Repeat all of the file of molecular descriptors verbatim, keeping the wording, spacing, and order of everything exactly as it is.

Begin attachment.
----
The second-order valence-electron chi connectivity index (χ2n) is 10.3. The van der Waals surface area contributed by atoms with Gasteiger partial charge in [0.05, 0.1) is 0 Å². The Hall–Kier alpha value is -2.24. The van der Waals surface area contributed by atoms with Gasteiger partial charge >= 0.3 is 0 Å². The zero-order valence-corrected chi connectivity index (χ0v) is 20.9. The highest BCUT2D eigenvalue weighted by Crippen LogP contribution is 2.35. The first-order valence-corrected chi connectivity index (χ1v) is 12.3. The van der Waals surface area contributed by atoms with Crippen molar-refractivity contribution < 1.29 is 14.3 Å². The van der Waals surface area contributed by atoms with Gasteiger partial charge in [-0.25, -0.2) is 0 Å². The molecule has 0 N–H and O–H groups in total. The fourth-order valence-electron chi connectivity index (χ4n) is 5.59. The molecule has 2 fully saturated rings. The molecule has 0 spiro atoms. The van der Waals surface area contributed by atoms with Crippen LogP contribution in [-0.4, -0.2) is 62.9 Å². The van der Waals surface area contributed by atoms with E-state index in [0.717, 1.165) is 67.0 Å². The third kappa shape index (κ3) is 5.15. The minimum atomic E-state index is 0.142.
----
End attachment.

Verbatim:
The second-order valence-electron chi connectivity index (χ2n) is 10.3. The van der Waals surface area contributed by atoms with Gasteiger partial charge in [0.05, 0.1) is 0 Å². The Hall–Kier alpha value is -2.24. The van der Waals surface area contributed by atoms with Gasteiger partial charge >= 0.3 is 0 Å². The zero-order valence-corrected chi connectivity index (χ0v) is 20.9. The highest BCUT2D eigenvalue weighted by Crippen LogP contribution is 2.35. The first-order valence-corrected chi connectivity index (χ1v) is 12.3. The van der Waals surface area contributed by atoms with Crippen molar-refractivity contribution < 1.29 is 14.3 Å². The van der Waals surface area contributed by atoms with Gasteiger partial charge in [-0.25, -0.2) is 0 Å². The molecule has 0 N–H and O–H groups in total. The fourth-order valence-electron chi connectivity index (χ4n) is 5.59. The molecule has 2 fully saturated rings. The molecule has 0 spiro atoms. The van der Waals surface area contributed by atoms with Crippen LogP contribution in [-0.4, -0.2) is 62.9 Å². The van der Waals surface area contributed by atoms with E-state index in [0.717, 1.165) is 67.0 Å². The third kappa shape index (κ3) is 5.15. The minimum atomic E-state index is 0.142.